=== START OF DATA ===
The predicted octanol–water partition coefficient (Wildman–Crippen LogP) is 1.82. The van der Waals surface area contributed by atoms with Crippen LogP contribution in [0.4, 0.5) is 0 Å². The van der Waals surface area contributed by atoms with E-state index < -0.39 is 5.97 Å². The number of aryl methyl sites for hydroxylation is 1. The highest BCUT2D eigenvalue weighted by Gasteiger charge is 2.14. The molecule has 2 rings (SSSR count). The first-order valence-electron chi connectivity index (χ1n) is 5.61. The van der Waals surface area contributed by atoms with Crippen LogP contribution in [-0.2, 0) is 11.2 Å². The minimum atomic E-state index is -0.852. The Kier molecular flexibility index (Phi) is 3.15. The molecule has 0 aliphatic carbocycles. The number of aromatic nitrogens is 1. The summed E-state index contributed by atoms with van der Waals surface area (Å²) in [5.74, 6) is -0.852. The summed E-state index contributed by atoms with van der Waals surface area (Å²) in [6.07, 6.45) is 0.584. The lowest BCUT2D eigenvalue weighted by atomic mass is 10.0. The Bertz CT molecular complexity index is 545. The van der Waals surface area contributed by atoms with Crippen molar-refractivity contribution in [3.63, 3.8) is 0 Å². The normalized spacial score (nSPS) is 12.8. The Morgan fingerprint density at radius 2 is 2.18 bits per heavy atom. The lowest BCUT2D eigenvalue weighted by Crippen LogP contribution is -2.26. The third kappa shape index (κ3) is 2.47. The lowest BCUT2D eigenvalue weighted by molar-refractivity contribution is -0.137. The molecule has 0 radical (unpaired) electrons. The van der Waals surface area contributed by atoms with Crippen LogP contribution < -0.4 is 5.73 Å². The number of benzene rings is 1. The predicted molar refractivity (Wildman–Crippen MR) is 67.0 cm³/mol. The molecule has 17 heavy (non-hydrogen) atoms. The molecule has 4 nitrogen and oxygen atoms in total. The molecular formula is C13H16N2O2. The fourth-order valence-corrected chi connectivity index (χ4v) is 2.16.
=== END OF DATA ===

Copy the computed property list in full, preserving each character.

The predicted octanol–water partition coefficient (Wildman–Crippen LogP) is 1.82. The van der Waals surface area contributed by atoms with Crippen LogP contribution in [0.4, 0.5) is 0 Å². The van der Waals surface area contributed by atoms with E-state index < -0.39 is 5.97 Å². The number of aryl methyl sites for hydroxylation is 1. The highest BCUT2D eigenvalue weighted by Gasteiger charge is 2.14. The molecule has 2 rings (SSSR count). The first-order valence-electron chi connectivity index (χ1n) is 5.61. The van der Waals surface area contributed by atoms with Crippen LogP contribution in [-0.2, 0) is 11.2 Å². The minimum atomic E-state index is -0.852. The Kier molecular flexibility index (Phi) is 3.15. The molecule has 0 aliphatic carbocycles. The number of aromatic nitrogens is 1. The summed E-state index contributed by atoms with van der Waals surface area (Å²) in [5.74, 6) is -0.852. The summed E-state index contributed by atoms with van der Waals surface area (Å²) in [6.07, 6.45) is 0.584. The lowest BCUT2D eigenvalue weighted by atomic mass is 10.0. The Bertz CT molecular complexity index is 545. The van der Waals surface area contributed by atoms with Crippen molar-refractivity contribution in [3.63, 3.8) is 0 Å². The normalized spacial score (nSPS) is 12.8. The Morgan fingerprint density at radius 2 is 2.18 bits per heavy atom. The lowest BCUT2D eigenvalue weighted by Crippen LogP contribution is -2.26. The third kappa shape index (κ3) is 2.47. The lowest BCUT2D eigenvalue weighted by molar-refractivity contribution is -0.137. The molecule has 0 radical (unpaired) electrons. The van der Waals surface area contributed by atoms with Crippen LogP contribution < -0.4 is 5.73 Å². The number of benzene rings is 1. The predicted molar refractivity (Wildman–Crippen MR) is 67.0 cm³/mol. The molecule has 17 heavy (non-hydrogen) atoms. The molecule has 4 nitrogen and oxygen atoms in total. The molecular formula is C13H16N2O2. The fourth-order valence-corrected chi connectivity index (χ4v) is 2.16.